Support the Crescent Foundation
Metamorphidi LLC proudly stands with the Crescent Foundation and the intentions driving this initiative. The organization will receive 100%
of your donations and is tax deductible. As a Sickle Cell Warrior myself this foundation is truly near and dear to my heart as they have personally assisted me with their advocation services.
What is the Crescent Foundation?
The Crescent Foundation is a solutions-focused organization with the sole purpose of serving the Sickle Cell Disease (SCD) community. By providing support and guidance to individuals transitioning from pediatric to adult care, and by continuing to support them throughout their journeys of navigating the healthcare system, we aim to increase awareness surrounding the care for those living with SCD.
What is Sickle Cell Disease?
Sickle cell disease is the most common inherited blood condition in the world. It affects red blood cells, which are responsible for carrying oxygen throughout the body via a protein called hemoglobin. In people with sickle cell disease, a small hemoglobin difference causes red blood cells to change, resulting in hemolysis, early red cell breakdown, and vascular blockage/occlusion.
When red blood cells containing sickle hemoglobin become deoxygenated, they become rigid and sickle-shaped. This causes them to clump together, instead of flowing freely through small blood vessels. This can cause pain crises when oxygen doesn’t reach bone or muscles, or acute chest syndrome and stroke when oxygen doesn’t reach lung and brain tissue.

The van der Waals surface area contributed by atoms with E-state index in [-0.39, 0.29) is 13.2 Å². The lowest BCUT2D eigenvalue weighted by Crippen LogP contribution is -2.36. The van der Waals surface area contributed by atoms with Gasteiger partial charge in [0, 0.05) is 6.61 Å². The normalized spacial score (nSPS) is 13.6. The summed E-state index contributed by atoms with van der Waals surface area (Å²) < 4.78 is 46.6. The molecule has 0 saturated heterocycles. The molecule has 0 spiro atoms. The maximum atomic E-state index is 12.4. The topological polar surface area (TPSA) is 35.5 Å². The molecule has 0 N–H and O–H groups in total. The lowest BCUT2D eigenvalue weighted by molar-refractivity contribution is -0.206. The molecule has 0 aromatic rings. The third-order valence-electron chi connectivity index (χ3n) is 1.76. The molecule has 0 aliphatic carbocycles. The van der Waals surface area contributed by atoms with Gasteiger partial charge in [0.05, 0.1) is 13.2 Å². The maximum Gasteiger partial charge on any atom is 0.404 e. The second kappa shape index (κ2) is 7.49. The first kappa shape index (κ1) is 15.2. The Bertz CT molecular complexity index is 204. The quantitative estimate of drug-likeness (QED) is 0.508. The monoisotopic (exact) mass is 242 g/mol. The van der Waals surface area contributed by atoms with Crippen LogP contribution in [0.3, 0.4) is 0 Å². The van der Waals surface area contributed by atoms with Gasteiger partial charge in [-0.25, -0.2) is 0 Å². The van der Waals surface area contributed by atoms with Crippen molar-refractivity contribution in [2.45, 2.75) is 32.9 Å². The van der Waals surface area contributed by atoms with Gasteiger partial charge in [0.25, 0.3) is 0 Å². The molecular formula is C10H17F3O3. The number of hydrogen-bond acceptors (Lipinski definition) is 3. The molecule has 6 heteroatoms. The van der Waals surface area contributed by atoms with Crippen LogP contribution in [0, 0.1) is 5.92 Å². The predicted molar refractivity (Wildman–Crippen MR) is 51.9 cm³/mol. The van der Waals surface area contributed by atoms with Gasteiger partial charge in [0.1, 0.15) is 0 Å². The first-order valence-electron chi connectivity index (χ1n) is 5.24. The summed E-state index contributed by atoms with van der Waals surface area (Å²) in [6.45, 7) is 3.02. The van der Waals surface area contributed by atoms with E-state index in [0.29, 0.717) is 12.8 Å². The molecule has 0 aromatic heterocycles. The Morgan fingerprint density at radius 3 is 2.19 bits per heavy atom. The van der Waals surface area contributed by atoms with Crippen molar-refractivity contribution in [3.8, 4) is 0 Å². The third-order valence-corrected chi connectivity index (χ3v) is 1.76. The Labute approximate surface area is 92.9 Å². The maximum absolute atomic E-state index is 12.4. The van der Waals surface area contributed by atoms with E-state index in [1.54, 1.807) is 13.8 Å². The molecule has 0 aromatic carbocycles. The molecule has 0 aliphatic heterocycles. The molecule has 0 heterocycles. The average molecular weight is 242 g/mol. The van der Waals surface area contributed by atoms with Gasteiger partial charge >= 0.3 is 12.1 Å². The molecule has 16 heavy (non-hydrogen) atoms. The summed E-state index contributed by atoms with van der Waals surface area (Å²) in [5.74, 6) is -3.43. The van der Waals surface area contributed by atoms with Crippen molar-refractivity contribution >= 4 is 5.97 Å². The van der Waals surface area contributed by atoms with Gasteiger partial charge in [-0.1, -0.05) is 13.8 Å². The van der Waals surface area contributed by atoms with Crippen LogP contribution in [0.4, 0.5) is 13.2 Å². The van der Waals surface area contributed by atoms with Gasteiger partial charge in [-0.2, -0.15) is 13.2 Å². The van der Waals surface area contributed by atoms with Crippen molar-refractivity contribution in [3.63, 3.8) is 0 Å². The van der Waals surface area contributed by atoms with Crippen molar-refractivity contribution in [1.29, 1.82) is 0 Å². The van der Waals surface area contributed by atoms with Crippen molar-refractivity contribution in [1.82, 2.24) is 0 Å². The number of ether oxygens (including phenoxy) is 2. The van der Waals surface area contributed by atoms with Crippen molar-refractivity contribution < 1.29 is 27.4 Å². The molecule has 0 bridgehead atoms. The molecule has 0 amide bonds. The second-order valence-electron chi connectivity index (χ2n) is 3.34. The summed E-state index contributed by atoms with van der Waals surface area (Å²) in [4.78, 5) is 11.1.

The Red Blood Cells Sickling Process
Polymerization is a sickling process of the red blood cells. Though silent, the damage caused may lead to organ damage in the long run. Red blood cells (RBCs) deliver oxygen to every part of the body that need it, including bones, organs, and tissues. This essential task is hindered when the RBCs sickle.
The Sickling Stages
1. Vaso-Occlusion (VOCS)
The first stage of the sickling process causes the blockage of blood vessels. The main sign is a pain crisis, during which there is pain, typically in the bones, joints, stomach, and chest.
Hemolysis defines the process by which red blood cells break down. After breaking down, RBCs release a yellow substance known as bilirubin into the bloodstream, which can cause the skin and eyes to turn yellow - jaundice.
This triggers a response to create new (baby) red blood cells, reticulocytes, to replace the broken-down RBCs. As such, a high levels of bilirubin or reticulocytes are among the main signs of hemolysis.
After hemolysis, the resulting significant reduction in the count of red blood cells leads to anemia. The main signs of anemia are feeling tired and weak, difficulty thinking and concentrating, and less ability to do physical activities.
Even without pain, sickle cell disease causes damage to the body 24 hours a day, 7 days a week, 365 days a year. Hemolysis and anemia are associated with high blood pressure, risk of stroke, and brain, lung, and heart damage.
Who Does it Affect?
Sickle cell disease occurs most commonly in people with origins from Africa, South or Central America (especially Panama), Caribbean islands, Mediterranean countries (such as Turkey, Greece, and Italy), India, and Saudi Arabia.
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